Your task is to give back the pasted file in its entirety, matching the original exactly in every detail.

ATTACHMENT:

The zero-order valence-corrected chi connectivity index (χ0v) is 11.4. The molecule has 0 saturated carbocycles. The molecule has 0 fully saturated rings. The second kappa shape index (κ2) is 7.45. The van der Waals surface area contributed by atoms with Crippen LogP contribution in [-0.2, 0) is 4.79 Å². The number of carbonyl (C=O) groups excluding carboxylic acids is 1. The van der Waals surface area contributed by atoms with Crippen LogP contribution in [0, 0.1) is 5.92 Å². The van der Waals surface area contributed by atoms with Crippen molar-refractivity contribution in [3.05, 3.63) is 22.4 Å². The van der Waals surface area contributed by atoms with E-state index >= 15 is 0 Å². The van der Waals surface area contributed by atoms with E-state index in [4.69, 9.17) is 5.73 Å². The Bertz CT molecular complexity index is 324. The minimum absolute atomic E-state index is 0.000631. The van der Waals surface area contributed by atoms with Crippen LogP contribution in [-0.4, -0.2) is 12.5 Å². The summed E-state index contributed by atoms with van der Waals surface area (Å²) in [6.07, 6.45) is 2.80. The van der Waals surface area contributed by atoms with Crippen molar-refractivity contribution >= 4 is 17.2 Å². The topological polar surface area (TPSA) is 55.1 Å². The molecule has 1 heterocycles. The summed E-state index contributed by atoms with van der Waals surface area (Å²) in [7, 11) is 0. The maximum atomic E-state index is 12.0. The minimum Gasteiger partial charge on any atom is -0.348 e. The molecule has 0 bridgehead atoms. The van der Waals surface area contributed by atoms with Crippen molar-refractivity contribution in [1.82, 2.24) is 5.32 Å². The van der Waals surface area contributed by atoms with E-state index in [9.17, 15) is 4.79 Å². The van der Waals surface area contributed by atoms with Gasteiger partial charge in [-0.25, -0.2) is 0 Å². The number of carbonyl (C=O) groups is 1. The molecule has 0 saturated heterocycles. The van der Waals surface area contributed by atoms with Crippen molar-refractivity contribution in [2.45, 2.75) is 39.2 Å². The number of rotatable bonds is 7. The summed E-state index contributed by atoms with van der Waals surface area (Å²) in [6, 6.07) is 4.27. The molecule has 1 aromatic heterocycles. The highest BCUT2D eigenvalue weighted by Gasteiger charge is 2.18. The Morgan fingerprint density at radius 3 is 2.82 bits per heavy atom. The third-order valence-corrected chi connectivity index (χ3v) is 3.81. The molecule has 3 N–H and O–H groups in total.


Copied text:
The zero-order valence-corrected chi connectivity index (χ0v) is 11.4. The molecule has 0 saturated carbocycles. The molecule has 0 fully saturated rings. The second kappa shape index (κ2) is 7.45. The van der Waals surface area contributed by atoms with Crippen LogP contribution in [-0.2, 0) is 4.79 Å². The number of carbonyl (C=O) groups excluding carboxylic acids is 1. The van der Waals surface area contributed by atoms with Crippen LogP contribution in [0, 0.1) is 5.92 Å². The van der Waals surface area contributed by atoms with Crippen molar-refractivity contribution in [3.05, 3.63) is 22.4 Å². The van der Waals surface area contributed by atoms with E-state index >= 15 is 0 Å². The van der Waals surface area contributed by atoms with E-state index in [4.69, 9.17) is 5.73 Å². The Bertz CT molecular complexity index is 324. The minimum absolute atomic E-state index is 0.000631. The van der Waals surface area contributed by atoms with Crippen LogP contribution in [-0.4, -0.2) is 12.5 Å². The summed E-state index contributed by atoms with van der Waals surface area (Å²) in [6.07, 6.45) is 2.80. The van der Waals surface area contributed by atoms with Crippen molar-refractivity contribution >= 4 is 17.2 Å². The topological polar surface area (TPSA) is 55.1 Å². The molecule has 1 heterocycles. The summed E-state index contributed by atoms with van der Waals surface area (Å²) in [7, 11) is 0. The maximum atomic E-state index is 12.0. The minimum Gasteiger partial charge on any atom is -0.348 e. The molecule has 0 bridgehead atoms. The van der Waals surface area contributed by atoms with Crippen molar-refractivity contribution in [1.82, 2.24) is 5.32 Å². The van der Waals surface area contributed by atoms with E-state index in [9.17, 15) is 4.79 Å². The van der Waals surface area contributed by atoms with Gasteiger partial charge in [-0.25, -0.2) is 0 Å². The number of carbonyl (C=O) groups is 1. The molecule has 0 saturated heterocycles. The van der Waals surface area contributed by atoms with Crippen molar-refractivity contribution in [2.45, 2.75) is 39.2 Å². The number of rotatable bonds is 7. The summed E-state index contributed by atoms with van der Waals surface area (Å²) in [6, 6.07) is 4.27. The molecule has 1 aromatic heterocycles. The highest BCUT2D eigenvalue weighted by Gasteiger charge is 2.18. The Morgan fingerprint density at radius 3 is 2.82 bits per heavy atom. The third-order valence-corrected chi connectivity index (χ3v) is 3.81. The molecule has 3 N–H and O–H groups in total.